Life is full of many choices. At Christmas time - perhaps especially at Christmas time - we can find ourselves walking round and round a shopping centre getting nowhere.
You would think we were casing out a new car, deciding on a new house, weighing up a new job... And yet it can be pointless, mindless time - wasted and achieving nothing.
There are choices that are much more significant than that. Perhaps you recall a time when someone special had come into your life. Was this the person you should marry? How do I broach the subject? Could I face rejection? Is the other person thinking what I am thinking? For some there may have been a pacing up and down, summoning up courage to propose…
That is certainly how it used to be – and still is for more young people than we are given to believe. I have had couples say, "We aren't sure why we are getting married. We thought it about time we got the piece of paper." That is not a sound basis for long-term commitment, and we should be quite direct and loving in saying so. We want to be sensitive and not hurt people. But there are a lot of people hurting out there. Their relationship was on shaky foundations and didn't make it.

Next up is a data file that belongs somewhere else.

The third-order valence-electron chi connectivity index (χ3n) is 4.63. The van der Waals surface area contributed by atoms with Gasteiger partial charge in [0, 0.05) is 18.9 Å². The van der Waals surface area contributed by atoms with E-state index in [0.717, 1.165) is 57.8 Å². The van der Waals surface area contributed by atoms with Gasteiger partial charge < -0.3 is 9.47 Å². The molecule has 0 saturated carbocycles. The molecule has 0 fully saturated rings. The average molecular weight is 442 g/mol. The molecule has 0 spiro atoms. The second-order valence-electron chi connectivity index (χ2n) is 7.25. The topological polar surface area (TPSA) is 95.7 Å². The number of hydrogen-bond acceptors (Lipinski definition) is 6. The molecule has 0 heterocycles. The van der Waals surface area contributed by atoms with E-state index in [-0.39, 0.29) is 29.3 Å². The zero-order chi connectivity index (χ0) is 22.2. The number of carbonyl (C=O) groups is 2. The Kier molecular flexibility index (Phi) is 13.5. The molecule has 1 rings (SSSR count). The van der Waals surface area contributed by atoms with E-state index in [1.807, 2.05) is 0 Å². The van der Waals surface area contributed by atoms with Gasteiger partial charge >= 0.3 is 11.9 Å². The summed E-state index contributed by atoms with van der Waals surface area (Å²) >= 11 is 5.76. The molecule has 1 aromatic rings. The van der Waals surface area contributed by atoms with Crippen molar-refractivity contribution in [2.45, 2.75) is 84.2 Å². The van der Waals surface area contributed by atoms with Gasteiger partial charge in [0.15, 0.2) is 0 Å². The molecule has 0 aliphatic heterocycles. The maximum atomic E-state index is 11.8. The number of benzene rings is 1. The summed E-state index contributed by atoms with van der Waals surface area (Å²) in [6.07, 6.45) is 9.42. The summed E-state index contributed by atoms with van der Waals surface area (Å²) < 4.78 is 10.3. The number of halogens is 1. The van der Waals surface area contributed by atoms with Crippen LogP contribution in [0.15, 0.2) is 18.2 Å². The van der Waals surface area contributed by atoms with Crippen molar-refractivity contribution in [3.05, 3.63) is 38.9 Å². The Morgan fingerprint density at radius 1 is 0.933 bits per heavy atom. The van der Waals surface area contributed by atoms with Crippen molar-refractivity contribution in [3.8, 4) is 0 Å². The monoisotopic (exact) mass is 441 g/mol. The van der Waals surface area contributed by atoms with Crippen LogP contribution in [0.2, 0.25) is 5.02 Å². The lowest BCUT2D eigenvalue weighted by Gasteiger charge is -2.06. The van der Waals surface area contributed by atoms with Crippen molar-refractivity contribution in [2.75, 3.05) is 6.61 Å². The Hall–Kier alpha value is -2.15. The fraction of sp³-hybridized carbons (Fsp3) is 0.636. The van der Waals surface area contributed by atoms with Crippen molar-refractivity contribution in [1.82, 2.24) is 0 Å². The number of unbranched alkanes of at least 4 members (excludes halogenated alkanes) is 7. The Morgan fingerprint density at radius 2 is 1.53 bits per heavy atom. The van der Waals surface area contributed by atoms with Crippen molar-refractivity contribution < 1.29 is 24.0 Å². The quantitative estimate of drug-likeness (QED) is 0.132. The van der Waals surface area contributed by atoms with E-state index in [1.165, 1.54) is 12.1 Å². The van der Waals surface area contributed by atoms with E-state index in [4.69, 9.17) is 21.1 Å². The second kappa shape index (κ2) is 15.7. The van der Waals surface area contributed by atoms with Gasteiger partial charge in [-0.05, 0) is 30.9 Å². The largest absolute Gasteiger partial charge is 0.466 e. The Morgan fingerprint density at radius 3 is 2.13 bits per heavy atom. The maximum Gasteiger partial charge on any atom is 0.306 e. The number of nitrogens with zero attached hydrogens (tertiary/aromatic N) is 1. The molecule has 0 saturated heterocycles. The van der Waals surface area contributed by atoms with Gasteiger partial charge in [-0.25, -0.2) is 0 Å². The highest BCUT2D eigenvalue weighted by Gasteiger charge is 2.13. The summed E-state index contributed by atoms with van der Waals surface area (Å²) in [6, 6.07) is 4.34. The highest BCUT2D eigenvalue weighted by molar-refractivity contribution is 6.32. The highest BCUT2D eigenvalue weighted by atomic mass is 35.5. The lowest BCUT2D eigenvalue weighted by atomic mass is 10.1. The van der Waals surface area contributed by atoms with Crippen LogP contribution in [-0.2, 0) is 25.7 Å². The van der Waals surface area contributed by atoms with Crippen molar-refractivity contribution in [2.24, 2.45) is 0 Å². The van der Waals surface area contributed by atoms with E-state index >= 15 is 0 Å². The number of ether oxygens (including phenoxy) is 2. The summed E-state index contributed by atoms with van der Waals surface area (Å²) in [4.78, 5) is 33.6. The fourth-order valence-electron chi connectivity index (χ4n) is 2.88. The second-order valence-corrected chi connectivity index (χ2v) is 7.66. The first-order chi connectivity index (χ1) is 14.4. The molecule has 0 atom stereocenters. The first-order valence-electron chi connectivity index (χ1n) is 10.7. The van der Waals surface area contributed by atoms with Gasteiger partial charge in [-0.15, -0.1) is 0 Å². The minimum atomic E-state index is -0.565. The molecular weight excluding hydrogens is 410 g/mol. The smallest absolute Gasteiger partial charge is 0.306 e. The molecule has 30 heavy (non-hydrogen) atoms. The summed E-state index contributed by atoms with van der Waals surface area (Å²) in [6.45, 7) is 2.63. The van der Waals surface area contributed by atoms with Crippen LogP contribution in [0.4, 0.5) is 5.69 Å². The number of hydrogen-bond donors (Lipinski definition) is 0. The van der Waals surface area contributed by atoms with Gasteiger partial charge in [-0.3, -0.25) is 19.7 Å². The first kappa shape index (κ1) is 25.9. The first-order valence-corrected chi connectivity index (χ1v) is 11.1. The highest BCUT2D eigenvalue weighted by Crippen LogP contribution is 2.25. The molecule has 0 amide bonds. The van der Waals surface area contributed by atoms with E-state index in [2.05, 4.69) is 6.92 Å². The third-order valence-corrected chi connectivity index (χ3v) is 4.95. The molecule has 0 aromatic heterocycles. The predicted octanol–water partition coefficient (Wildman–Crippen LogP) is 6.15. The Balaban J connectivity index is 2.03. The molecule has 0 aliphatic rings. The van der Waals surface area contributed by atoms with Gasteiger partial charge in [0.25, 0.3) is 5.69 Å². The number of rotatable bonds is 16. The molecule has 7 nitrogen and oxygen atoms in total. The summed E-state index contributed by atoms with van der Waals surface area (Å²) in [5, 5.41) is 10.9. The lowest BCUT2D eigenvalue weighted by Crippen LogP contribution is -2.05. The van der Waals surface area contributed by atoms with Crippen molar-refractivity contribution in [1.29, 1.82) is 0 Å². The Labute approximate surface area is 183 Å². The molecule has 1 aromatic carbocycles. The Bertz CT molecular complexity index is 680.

Yet not even marriage is "the choice of your life."
Two thousand years ago Jesus was born in Bethlehem. Humble shepherds and the wealthy wise came to offer worship and gifts. But for Herod, this baby posed a threat to his grasp on power and he tried to eliminate him – killing all the baby boys in Bethlehem two years and under. Herod missed the choice of his life.
Jesus sent out his disciples two by two to the villages he would be passing through. Even if they were not made welcome, the people were to know that the Kingdom of God had come near to them. They had missed the choice of their life.
Bruised and beaten, nailed to a cross, enduring unspeakable agony, Jesus prayed, "Father, forgive them! They don't know what they're doing!"
How do we respond to such love? Don't miss out on the choice of your life!
© Peter J. Blackburn, Buderim Notes and News, December 1999